Beyond the range of the Tsar’s photographer
the Tanguska forest of the meteorite
and its flower of blasted pines;

beyond the islands of the Gulag
and the road of bones through endless forest
where winter is norm, lives pass unrecorded,

epics unfold their progress in silence,
towns work through unknown narratives —
all outside the great conversation;

beneath sky-scapes lashed with stars
and the unfolding green of borealis;
through Yakutsk to Sakha and ice crushed bridges,

between frozen mountains lies Omyakon.
And here they say in winter words freeze
as they leave your mouth to fall forgotten in the snow.

They make a tundra littered with gossip,
cries of love, argument and greeting,
speeches and shouts petrified in depths of ice

until one midday when larch are greening
and Golden-root makes brief smile at a low sun,
words fall into air as if from a door flung open

to fill the town like birdsong and running water.

By Christopher North



I heard earth clatter on the wicker coffin,
a buzzard keening overhead, a squall
that shook a rainbow from the shrouded sky.
I buried snowdrops in a cast of clay,

and left you there, and thought that everything
had closed over you with bleak finality –
but you are still sitting the kitchen table,
yesterday’s Guardian open at the crossword,

eleven across and thirteen down still blank;
the jar of quince jelly you opened for us
unfinished, and your voice informing me
you’re sorry you can’t get to the phone right now

but if I leave my name and number, you’ll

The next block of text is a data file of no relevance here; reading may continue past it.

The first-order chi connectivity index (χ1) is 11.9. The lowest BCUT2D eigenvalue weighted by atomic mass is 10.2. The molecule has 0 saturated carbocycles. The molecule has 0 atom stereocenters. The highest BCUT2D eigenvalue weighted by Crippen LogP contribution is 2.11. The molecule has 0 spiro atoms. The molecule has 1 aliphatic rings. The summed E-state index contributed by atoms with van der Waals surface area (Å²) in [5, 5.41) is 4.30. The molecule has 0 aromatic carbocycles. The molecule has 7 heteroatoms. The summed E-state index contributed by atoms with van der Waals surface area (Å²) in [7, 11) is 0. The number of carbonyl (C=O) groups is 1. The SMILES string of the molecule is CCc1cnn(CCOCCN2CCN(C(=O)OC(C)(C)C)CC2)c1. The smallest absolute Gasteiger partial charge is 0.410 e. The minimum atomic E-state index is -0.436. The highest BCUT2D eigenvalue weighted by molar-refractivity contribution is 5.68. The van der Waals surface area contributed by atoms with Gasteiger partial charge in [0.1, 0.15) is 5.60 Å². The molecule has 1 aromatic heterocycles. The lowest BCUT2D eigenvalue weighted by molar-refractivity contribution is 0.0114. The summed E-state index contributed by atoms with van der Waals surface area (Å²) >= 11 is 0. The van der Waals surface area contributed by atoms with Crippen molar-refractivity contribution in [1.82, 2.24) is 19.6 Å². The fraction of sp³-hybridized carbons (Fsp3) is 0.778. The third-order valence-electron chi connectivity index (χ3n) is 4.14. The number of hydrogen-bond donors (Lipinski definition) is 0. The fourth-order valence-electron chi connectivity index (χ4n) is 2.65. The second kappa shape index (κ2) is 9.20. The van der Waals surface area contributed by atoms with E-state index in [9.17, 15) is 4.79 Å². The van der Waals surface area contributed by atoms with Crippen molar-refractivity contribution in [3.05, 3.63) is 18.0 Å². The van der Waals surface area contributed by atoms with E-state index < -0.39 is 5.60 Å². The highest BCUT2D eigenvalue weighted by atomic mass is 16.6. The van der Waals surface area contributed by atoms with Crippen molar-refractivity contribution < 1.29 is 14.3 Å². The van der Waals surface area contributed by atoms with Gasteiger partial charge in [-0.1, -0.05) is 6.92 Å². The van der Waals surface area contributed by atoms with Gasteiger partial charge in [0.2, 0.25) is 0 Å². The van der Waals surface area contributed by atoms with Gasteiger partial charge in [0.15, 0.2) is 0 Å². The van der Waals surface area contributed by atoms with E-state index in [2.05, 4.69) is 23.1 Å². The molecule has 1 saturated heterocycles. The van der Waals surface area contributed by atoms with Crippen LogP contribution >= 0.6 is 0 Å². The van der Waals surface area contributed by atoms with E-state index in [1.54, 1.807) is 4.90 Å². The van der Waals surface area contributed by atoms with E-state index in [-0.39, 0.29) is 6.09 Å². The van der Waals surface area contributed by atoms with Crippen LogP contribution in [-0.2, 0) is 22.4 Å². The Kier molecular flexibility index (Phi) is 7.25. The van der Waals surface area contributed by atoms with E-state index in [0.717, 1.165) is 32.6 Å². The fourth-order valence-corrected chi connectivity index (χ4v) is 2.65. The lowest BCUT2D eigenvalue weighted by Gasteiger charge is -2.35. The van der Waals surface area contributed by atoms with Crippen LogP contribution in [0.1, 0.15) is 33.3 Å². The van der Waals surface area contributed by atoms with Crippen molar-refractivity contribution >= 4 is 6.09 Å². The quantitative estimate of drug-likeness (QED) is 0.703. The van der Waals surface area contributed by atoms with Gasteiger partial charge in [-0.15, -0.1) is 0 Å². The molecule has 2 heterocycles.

get back to me as soon as possible.

By A.E Rowe



These old walls, once mountains’ bones,
stacked with skill, are broken, bowed
under weight of water. Sheep wander the fell,
unfenced. The flood sweeps boundaries away,
turns road to river. Steel sheets of rain
hurl at us, till the mountain’s lifeblood
flows unstemmed, leached from the hills’
veins, gouges chasms, self-cutting to the heart.
All is displaced, rearranged.
So many stones lay hidden under bracken,
now flushed out, flung onto roads,
missiles, ankle-breaking in the dark.
With luck, the moon will rise;
there will be beauty in these great accidental
lakes which lie, wild children of the river,
overtopping fences. Underneath are ghosts
of walls, telling the tale of land.

By Angela Locke



Here be curiosities. Keep your wits
about you. Look – penny farthings, suspended;
owls, fossils, muskets, dead cat, the splendid
hornfels xylophone. A sharp-nosed fox sits
on a box; Flintoft’s vast, raised, glazed map fits
neatly on a wall, its bulk upended,
its named lakes and brown mountains defended
by a rail. Don’t lean! Stone-age axes, bits

and pieces of provincial history so
numerous they spill into this sestet,
which was reserved for the Exhibition:
white sea broken by an archipelago
of paintings, letters, diaries – the alphabet
of memory, the stuff of re-transmission.

By Gill Frances